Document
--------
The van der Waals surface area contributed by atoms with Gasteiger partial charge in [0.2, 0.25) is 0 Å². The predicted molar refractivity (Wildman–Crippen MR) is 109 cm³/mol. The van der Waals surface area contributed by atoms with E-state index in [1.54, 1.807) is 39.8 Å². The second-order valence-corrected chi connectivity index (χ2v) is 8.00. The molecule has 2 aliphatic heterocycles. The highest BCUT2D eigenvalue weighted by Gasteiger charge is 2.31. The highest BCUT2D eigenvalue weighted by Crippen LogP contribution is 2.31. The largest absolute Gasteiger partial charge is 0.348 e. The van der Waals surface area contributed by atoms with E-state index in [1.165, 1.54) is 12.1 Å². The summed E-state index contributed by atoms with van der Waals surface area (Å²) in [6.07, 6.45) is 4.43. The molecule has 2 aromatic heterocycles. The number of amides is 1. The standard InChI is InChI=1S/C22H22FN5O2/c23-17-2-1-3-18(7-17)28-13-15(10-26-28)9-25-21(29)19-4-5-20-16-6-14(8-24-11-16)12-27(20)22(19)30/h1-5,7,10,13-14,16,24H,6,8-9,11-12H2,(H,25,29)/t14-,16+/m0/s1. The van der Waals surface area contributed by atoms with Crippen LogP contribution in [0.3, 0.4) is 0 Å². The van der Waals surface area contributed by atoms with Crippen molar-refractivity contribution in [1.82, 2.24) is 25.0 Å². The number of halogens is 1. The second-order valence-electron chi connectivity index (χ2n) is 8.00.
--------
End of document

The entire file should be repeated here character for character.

The van der Waals surface area contributed by atoms with Gasteiger partial charge in [0.2, 0.25) is 0 Å². The predicted molar refractivity (Wildman–Crippen MR) is 109 cm³/mol. The van der Waals surface area contributed by atoms with E-state index in [1.54, 1.807) is 39.8 Å². The second-order valence-corrected chi connectivity index (χ2v) is 8.00. The molecule has 2 aliphatic heterocycles. The highest BCUT2D eigenvalue weighted by Gasteiger charge is 2.31. The highest BCUT2D eigenvalue weighted by Crippen LogP contribution is 2.31. The largest absolute Gasteiger partial charge is 0.348 e. The van der Waals surface area contributed by atoms with E-state index in [1.165, 1.54) is 12.1 Å². The summed E-state index contributed by atoms with van der Waals surface area (Å²) in [6.07, 6.45) is 4.43. The molecule has 2 aromatic heterocycles. The number of amides is 1. The standard InChI is InChI=1S/C22H22FN5O2/c23-17-2-1-3-18(7-17)28-13-15(10-26-28)9-25-21(29)19-4-5-20-16-6-14(8-24-11-16)12-27(20)22(19)30/h1-5,7,10,13-14,16,24H,6,8-9,11-12H2,(H,25,29)/t14-,16+/m0/s1. The van der Waals surface area contributed by atoms with Crippen LogP contribution in [0.3, 0.4) is 0 Å². The van der Waals surface area contributed by atoms with Crippen molar-refractivity contribution in [1.82, 2.24) is 25.0 Å². The number of halogens is 1. The second-order valence-electron chi connectivity index (χ2n) is 8.00.